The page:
Non-financial Risk Management in the Financial Industry
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Non-financial Risk Management in the Financial Industry

A Target Operating Model for Compliance and ESG Risks

Norbert Gittfried, Georg Lienke, Florian Seiferlein, Jannik Leiendecker, Bernhard Gehra, Norbert Gittfried, Georg Lienke, Florian Seiferlein, Jannik Leiendecker, Bernhard Gehra

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eBook - ePub

Non-financial Risk Management in the Financial Industry

A Target Operating Model for Compliance and ESG Risks

Norbert Gittfried, Georg Lienke, Florian Seiferlein, Jannik Leiendecker, Bernhard Gehra, Norbert Gittfried, Georg Lienke, Florian Seiferlein, Jannik Leiendecker, Bernhard Gehra

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About This Book

Managing environment, social and governance (ESG) risk, compliance risk and non-financial risk (NFR) has become increasingly critical for businesses in the financial services industry. Furthermore, expectations by regulators are ever more demanding, while monetary sanctions are being scaled up. Accordingly, ESG, Compliance and NFR risk management requires sophistication in various aspects of a risk management system.This handbook analyses a major success factor necessary for meeting the requirements of modern risk management: an institution-specific target operating model (TOM) – integrating strategy, governance & organisation, risk management, data architecture and cultural elements to ensure maximum effectiveness. Also, institutions need to master the digital transformation for their business model to be sufficiently sustainable for the years to come. This book will offer ways on how to achieve just that.The book has been written by senior ESG, Compliance and NFR experts from key markets in Europe, the U.S. and Asia. It gives practitioners the necessary guidance to master the challenges in today's global risk environment. Each chapter covers key regulatory requirements, major implementation challenges as well as both practical solutions and examples.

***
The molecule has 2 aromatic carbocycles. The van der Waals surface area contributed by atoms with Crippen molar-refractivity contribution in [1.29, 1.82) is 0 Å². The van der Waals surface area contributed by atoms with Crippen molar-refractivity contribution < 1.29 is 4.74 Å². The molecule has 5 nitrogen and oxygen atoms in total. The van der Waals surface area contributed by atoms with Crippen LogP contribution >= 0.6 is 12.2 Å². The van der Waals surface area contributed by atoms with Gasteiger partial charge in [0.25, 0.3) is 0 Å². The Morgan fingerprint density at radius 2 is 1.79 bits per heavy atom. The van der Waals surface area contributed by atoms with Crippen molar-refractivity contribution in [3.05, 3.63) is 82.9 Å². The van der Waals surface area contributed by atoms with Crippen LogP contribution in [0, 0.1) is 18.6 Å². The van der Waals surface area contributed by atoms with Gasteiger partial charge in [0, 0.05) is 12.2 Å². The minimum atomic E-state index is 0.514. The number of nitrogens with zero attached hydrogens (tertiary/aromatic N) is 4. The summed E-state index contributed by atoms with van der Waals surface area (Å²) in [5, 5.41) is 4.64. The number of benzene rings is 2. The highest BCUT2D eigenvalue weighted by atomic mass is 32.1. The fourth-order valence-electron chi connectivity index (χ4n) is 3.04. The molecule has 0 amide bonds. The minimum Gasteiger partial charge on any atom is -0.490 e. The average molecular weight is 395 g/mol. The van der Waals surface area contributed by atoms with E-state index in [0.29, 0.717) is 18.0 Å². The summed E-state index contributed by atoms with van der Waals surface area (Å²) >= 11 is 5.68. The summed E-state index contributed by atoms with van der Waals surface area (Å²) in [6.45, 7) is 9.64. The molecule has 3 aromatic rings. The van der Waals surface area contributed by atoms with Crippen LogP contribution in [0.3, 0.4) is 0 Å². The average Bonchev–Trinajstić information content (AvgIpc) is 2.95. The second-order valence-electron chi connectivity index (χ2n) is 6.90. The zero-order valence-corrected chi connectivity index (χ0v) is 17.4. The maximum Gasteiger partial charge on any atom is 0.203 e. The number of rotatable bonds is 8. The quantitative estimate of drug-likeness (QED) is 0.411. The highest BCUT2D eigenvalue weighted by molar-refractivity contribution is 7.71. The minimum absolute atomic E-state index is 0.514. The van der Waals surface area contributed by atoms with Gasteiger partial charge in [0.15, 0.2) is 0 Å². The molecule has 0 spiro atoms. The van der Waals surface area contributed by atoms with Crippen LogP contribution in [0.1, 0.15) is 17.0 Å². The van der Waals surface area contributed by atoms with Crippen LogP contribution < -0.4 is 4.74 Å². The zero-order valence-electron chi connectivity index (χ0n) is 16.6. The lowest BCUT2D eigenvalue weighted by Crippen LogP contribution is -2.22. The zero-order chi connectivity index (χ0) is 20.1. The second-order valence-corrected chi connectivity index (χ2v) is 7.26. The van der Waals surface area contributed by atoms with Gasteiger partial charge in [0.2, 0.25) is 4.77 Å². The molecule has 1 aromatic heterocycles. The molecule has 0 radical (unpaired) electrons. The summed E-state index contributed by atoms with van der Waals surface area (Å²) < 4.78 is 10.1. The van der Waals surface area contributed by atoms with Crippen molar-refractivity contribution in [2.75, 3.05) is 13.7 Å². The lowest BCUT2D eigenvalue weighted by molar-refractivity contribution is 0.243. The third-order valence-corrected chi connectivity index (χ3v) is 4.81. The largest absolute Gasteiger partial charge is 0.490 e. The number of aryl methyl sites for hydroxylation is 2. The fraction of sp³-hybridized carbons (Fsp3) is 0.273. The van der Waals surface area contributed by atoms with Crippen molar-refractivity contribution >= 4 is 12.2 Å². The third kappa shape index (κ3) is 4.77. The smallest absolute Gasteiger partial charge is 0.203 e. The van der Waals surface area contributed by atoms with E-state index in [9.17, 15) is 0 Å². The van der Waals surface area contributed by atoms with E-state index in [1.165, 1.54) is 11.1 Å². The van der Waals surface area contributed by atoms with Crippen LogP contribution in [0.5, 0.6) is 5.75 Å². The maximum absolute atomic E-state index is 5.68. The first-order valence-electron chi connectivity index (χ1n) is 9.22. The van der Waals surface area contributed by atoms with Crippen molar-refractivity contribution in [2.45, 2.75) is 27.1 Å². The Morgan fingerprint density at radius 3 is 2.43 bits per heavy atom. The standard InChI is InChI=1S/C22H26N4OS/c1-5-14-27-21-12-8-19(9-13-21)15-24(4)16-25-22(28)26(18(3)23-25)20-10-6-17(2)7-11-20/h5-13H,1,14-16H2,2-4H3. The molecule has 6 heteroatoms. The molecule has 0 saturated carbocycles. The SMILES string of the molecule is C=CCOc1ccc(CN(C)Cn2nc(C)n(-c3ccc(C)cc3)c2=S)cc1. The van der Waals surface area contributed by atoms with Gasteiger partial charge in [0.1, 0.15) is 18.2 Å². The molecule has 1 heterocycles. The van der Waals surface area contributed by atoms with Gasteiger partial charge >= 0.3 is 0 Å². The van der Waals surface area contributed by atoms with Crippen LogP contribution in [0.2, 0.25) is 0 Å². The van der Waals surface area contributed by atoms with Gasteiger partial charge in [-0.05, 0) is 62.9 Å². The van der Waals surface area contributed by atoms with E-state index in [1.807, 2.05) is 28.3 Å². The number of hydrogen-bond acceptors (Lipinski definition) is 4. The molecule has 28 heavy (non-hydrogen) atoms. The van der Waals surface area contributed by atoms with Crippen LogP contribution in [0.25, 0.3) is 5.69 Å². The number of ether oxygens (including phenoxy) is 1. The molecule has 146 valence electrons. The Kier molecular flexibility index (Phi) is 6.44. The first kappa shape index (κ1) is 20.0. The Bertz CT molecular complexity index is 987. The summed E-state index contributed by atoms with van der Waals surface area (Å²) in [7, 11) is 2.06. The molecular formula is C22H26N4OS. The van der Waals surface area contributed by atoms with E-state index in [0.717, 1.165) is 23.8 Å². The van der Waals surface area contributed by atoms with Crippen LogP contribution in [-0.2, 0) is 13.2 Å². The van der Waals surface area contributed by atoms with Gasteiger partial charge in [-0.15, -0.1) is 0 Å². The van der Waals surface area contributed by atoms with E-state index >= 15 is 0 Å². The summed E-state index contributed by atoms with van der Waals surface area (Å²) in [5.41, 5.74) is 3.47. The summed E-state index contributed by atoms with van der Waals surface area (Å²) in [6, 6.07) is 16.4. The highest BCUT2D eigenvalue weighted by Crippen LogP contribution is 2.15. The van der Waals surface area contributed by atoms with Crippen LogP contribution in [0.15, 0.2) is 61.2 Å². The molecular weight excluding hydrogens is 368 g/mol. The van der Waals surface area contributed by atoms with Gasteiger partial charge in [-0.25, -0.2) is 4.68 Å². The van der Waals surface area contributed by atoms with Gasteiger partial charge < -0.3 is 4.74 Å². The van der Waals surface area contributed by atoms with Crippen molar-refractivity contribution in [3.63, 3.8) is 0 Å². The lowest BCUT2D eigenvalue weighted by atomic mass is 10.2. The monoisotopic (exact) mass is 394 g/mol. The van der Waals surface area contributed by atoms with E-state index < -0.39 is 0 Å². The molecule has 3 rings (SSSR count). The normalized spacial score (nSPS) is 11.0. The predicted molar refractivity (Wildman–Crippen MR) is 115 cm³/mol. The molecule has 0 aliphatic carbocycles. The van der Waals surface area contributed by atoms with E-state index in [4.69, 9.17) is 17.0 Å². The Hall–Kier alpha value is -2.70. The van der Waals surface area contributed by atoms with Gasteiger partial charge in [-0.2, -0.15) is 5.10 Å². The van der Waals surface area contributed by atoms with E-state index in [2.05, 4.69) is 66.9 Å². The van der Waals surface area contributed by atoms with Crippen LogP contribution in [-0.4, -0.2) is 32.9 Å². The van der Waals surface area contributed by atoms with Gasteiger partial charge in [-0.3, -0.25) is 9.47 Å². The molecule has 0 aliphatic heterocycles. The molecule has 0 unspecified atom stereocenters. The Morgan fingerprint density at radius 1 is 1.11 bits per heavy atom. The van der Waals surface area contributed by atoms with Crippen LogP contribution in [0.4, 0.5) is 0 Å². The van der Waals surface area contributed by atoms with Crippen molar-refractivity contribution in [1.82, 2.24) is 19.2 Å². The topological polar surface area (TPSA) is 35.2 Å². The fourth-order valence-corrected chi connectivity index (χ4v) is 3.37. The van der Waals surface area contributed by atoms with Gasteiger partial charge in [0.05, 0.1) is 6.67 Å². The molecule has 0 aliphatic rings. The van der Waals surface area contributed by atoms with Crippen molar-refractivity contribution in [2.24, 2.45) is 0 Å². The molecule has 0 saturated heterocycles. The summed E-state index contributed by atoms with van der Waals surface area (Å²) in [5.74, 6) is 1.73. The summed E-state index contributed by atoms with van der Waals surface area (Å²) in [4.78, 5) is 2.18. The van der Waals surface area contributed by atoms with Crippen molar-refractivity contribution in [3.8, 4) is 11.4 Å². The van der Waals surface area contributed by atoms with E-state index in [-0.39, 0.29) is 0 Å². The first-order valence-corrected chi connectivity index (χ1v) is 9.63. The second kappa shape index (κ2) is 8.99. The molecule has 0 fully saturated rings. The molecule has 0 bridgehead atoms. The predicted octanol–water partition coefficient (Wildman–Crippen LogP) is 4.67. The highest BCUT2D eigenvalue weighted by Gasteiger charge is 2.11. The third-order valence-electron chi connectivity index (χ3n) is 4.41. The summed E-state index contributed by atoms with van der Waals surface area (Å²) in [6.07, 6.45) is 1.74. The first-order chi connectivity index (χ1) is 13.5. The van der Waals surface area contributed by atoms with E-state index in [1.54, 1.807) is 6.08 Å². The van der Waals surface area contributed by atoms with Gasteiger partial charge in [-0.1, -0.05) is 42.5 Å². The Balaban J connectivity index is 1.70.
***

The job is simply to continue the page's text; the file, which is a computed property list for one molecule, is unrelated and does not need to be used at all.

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Year
2022
ISBN
9783956471896
Ebene1 titel="1  Introduction: Rising to the Challenges of Non-Financial Risk Management, Compliance and ESG"

1 Introduction: Rising to the Challenges of Non-Financial Risk Management, Compliance and ESG

Prof. Dr. Douglas Arner, Dr. Bernhard Gehra, Jannik Leiendecker, Dr. Georg Lienke
Historically, financial institutions have focused many of their risk management efforts on financial exposures directly attributed to core business activities. However, in recent times, non-financial risk (NFR) management with an emphasis on compliance and environment, social and governance (ESG) risks has moved up the policy and executive agendas, amid new regulations, a range of compliance issues (some leading to significant fines) and an increasing pressure to act as change agents in the transition towards a decarbonised economy. A robust NFR framework is indispensable in case of crises, so that necessary quick and effective reaction measures can be taken. This became unmistakably clear in the conflict between Russia and the Ukraine, with unprecedented sanctions being imposed on Russia that heavily affect the global financial industry and non-financial sectors.
This handbook analyses the major success factors for meeting the requirements of modern non-financial risk management: an institution-specific target operating model (TOM) integrating all critical components – strategy, governance, risk management, information technology and data architecture including digitisation and artificial intelligence as well as ethics. The handbook has been written by senior NFR, compliance and ESG experts from key markets in Europe, the US and Asia, and it gives practitioners the necessary guidance to master the key challenges in today’s global risk environment. Each chapter includes key regulatory requirements, major implementation challenges, practical solutions and industry examples.

1.1 New risks and challenges